How NOT to Introduce Yourself at a Market

Monica and I are often among the first of the vendors to arrive at our regular markets. We have a regular market on Sunday morning and want to get their early so we can more easily unload our truck and get setup without a great deal of stress.

When we arrived at the market on a particular Sunday, we noticed that there was a table already set up with an orange tarp over it. There was no one around so we didn’t know what the deal was with that table. It wasn’t in our way so we set up as we normally do.

Sometime later while we were setting up, the owner of the table arrived to complete her setup. She was a new vendor and wanted to sell her succulent plants that she had grown herself. Shortly after, the market manager arrived and looked at her curiously.

When he approached, he asked who she was. Apparently, she had just shown up early to claim her space and sell her plants. The market manager went into a monologue of how that doesn’t work there and how they have standards. He informed her of the application process and the weekly fee that she wasn’t expecting.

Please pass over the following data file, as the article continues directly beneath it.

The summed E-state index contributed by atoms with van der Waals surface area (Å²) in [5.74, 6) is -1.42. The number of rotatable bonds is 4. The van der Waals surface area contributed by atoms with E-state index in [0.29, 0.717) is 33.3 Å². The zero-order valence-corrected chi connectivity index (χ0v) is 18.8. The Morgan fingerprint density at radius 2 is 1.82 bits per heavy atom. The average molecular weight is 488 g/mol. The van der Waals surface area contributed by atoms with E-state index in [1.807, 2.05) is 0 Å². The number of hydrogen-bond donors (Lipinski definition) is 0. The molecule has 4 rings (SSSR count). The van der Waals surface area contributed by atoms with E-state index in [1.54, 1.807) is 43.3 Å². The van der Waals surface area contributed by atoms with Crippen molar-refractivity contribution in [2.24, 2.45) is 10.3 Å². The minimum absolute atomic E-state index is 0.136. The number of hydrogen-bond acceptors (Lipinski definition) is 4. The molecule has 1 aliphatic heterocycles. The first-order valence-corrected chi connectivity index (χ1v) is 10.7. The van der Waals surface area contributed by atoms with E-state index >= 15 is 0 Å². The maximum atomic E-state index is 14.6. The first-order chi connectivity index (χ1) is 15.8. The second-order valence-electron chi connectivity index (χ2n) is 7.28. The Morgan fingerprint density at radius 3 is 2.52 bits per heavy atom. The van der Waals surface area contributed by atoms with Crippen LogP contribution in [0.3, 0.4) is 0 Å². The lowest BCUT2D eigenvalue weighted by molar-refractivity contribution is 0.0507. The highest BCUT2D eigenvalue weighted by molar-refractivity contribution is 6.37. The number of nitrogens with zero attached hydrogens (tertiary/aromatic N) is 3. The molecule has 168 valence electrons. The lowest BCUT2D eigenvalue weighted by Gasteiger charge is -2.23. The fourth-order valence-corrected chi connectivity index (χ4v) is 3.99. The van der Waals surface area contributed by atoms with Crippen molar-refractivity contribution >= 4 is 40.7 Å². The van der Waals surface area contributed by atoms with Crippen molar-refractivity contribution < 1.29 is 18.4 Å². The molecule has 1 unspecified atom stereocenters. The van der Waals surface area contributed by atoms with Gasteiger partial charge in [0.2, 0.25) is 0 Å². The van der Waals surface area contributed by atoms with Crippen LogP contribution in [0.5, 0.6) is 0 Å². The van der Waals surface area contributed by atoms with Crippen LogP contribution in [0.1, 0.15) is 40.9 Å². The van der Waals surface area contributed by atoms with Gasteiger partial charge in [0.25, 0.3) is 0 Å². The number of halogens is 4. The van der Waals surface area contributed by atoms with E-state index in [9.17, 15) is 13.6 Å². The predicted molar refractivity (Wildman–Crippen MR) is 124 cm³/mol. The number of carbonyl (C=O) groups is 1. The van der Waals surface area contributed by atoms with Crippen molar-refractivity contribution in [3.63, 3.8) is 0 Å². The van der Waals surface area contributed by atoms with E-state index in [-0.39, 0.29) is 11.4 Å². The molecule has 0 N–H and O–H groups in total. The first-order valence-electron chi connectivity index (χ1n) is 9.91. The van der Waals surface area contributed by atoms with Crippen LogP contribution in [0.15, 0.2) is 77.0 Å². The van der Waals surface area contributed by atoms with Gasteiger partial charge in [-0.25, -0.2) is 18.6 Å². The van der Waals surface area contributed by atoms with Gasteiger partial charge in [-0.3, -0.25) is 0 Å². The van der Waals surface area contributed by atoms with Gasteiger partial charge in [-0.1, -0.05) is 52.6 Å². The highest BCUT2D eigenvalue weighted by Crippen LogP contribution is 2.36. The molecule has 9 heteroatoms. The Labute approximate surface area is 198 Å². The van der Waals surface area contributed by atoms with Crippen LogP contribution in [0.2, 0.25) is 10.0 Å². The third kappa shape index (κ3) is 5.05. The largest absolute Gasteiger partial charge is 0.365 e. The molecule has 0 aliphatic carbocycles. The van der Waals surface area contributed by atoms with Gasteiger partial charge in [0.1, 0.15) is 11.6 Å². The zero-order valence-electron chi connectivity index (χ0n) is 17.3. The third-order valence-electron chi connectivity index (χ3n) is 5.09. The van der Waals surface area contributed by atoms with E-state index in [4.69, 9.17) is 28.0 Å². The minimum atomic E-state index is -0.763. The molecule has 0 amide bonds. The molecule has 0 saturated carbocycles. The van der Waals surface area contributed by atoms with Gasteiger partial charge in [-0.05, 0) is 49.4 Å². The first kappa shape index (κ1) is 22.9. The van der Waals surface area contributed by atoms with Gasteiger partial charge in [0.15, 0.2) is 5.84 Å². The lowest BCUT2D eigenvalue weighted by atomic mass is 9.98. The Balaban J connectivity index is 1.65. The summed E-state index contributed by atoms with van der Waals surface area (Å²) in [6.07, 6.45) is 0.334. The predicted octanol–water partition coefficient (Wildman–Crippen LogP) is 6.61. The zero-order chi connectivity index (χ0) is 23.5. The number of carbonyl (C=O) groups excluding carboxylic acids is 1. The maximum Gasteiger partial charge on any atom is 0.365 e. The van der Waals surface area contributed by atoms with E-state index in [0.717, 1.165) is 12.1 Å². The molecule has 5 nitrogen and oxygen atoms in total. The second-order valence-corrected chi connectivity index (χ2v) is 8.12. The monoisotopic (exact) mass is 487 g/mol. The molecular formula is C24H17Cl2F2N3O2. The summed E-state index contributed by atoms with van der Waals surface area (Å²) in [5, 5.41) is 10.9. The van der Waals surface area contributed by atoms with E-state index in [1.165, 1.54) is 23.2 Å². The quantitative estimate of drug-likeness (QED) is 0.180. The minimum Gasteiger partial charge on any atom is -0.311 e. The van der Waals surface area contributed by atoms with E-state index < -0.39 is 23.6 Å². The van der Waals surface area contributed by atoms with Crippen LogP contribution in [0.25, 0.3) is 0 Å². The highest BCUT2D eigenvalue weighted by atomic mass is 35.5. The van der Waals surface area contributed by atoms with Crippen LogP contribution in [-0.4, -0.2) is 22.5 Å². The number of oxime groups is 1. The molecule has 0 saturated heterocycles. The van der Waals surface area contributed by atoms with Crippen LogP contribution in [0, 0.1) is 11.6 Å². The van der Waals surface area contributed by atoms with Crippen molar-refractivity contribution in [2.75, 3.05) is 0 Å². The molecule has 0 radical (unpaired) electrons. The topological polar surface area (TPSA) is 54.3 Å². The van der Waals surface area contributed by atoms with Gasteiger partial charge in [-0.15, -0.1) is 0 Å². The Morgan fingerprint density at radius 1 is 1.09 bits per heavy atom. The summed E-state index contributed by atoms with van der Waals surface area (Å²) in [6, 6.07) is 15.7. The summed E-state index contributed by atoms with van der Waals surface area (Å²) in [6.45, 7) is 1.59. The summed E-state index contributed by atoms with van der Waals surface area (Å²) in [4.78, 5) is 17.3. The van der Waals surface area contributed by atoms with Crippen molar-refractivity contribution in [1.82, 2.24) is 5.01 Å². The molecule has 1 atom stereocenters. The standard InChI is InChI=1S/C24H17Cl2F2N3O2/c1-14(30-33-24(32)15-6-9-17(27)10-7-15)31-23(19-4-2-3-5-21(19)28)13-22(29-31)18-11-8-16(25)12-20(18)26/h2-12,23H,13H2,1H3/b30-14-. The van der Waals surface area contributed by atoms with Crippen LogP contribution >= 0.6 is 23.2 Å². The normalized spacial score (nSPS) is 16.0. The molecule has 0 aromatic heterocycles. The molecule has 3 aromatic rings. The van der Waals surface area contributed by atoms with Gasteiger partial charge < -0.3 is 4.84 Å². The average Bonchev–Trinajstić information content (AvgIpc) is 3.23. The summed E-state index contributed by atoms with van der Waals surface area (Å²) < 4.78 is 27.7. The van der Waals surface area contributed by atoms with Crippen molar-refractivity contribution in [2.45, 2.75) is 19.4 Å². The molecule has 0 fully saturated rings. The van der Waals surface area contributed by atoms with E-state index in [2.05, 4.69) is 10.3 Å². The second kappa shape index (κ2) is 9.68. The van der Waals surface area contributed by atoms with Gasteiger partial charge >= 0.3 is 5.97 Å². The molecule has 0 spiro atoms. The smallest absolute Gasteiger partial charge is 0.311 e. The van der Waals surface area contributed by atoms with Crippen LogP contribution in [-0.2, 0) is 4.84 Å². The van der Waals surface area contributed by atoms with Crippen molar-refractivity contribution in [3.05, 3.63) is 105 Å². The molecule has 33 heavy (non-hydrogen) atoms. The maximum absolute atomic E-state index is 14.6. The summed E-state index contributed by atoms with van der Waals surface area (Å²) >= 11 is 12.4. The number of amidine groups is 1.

While he let her stay that day since she was already there and we had the space available, she had to move her setup because she was in the spot of one of the “regulars”. Not only that, but she didn’t have a tent and was ill-prepared for the summer day in Houston.

After talking to her for a while, we learned that she was a recent transplant from New Jersey and they do things differently there. At the market she went to in New Jersey, people would stake their claim early in order to sell throughout the day.

She showed up again a week later, but we haven’t seen her since. I think that even though the weekly fee is only $25, she found that selling three plants for $8 each that day wasn’t very profitable.

The lessons to be learned from this are many. First, visit the market before you show up to ensure that any assumptions you have are correct (or corrected as the case may be). Second, get to know the market manager. The market manager can be a wealth of information and they usually want you there as much as you want to be there. The market manager will let you know of any policies in place. Lastly, make sure you are prepared for the day.

Another thing that you may be able to take from this story is that she may have given up too soon. In our first few markets, Monica and I didn’t make much. Looking back, the first six months of markets that we went to were practice. It also allowed us to better understand the dynamics of markets and build relationships with customers and other vendors.

Every market you sell at is a learning experience. Whether it is good or bad, there is always a lesson to be learned.

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